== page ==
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Strange Foam Blankets Australia's Shoreline - Frothy Fun Or Toxic Risk?



SUNSHINE COAST- While some spots in the northern hemisphere are covered in snow, the Sunshine Coast in Queensland, Australia has been covered in something that looks a little bit like it - sea foam.

Revellers on the Sunshine Coast lap up yesterday's foam-tacularbit.ly/WtlLHp #bigwet Pic: brandonrooney.com twitter.com/newscomauHQ/st…

— news.com.au (@newscomauHQ) January 28, 2013

This phenomenon occurs every few years and is caused by the agitation of seawater (Tropical Cyclone Oswald in this case) especially when it contains higher concentrations of dissolved organic matter. As the seawater is churned by the waves, bubbles are formed and they stick to each other through the surface tension. As the foam has a low density and persistence, the onshore winds can blow it inland from the beaches, according to Wikipedia.

The Brisbane Times reports that Toxicologist, Professor Barry Noller has warned against playing in the foam for fear that it may contain pollutants, toxins and sewage. ABC Australia also writes that Professor Rodger Tomlinson is also warning against it because of "what lies beneath" the foam.

"You don't know whether there are rocks under there, broken glass... so I think there's a real concern about safety.” Among the various videos circulating on YouTube expand=1] (scroll down), there's one of two police officers almost being hit by a car that had suddenly burst out from the foam.

Drinking supplies risk running out in Brisbane, and authorities have asked people to cut back on water usage according to ABC.

These floods, which come just a week after some of the hottest temperatures on record in Australia, which have left four Queenslanders dead and two missing. The Sydney Morning Herald reports that 1,200 homes have been damaged.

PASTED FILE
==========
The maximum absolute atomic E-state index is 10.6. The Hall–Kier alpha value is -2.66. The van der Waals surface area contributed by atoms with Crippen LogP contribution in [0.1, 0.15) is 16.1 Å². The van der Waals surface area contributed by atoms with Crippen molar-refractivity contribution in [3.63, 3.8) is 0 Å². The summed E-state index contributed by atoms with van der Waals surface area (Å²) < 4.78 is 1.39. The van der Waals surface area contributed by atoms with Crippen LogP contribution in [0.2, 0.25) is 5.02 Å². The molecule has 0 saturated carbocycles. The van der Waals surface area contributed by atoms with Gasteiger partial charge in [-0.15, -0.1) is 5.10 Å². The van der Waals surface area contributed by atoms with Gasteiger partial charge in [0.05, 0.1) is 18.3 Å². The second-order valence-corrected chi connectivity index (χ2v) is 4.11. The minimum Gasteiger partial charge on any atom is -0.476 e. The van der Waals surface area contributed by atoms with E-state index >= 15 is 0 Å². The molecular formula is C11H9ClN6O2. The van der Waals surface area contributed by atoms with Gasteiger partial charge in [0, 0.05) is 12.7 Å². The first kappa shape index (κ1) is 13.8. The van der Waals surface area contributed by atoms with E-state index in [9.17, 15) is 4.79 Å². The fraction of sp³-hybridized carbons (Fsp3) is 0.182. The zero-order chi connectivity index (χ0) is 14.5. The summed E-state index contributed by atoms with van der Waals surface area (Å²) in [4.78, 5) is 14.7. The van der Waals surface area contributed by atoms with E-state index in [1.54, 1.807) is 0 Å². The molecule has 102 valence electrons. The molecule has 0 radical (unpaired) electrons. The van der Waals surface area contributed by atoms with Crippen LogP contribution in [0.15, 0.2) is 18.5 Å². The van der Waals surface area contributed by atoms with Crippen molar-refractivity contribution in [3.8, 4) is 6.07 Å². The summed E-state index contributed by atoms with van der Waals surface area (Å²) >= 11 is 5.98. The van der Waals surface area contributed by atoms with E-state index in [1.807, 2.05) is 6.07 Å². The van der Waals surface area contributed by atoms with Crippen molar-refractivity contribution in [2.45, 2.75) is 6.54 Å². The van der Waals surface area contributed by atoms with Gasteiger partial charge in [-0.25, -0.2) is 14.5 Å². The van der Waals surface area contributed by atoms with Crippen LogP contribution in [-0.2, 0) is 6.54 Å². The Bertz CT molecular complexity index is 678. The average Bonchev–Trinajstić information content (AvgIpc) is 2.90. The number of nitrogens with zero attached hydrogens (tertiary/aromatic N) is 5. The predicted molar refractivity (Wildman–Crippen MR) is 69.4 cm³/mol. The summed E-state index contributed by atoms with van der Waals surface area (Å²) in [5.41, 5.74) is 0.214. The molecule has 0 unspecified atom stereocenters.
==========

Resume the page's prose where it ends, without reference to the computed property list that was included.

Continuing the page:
As the rain continues, flood warnings are in place for 14 rivers in the neighboring state New South Wales, leaving 41,000 people cut off. This morning Sydney received 10 centimeters of water in just 24 hours.

Just found this pic on the SEQ flood update facebook page... nice work cows! #bigwet twitter.com/James_L_Bennet…

— James Bennett (@James_L_Bennett) January 29, 2013

Video via YouTube expand=1]

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Big Brother For The People: India's CCTV Strategy For Cracking Down On Police Abuse

"There is nothing fashionable about installing so many cameras in and outside one’s house," says a lawyer from a Muslim community. And yet, doing this has helped members of the community prove unfair police action against them.

A woman is walking in the distance while a person holds a military-style gun close up

Survellance and tight security at the Lal Chowk area in Srinagar, Jammu and Kashmir, India on October 4, 2022

Sukanya Shantha

MUMBAI — When sleuths of the National Investigating Agency suddenly descended on human rights defender and school teacher Abdul Wahid Shaikh’s house on October 11, he knew exactly what he needed to do next.

He had been monitoring the three CCTVs that are installed on the front and the rear of his house — a chawl in Vikhroli, a densely populated area in suburban Mumbai. The cameras told him that a group of men and women — some dressed in Mumbai police’s uniform and a few in civil clothes — had converged outside his house. Some of them were armed and few others with batons were aggressively banging at the door asking him to immediately let them in.

This was not the first time that the police had landed at his place at 5 am.

When the policemen discovered the CCTV cameras outside his house, they began hitting it with their batons, destroying one of them mounted right over the door. This action was captured by the adjacent CCTV camera. Shaikh, holed up in his house with his wife and two children, kept pleading with the police to stop destroying his property and simply show them an official notice.

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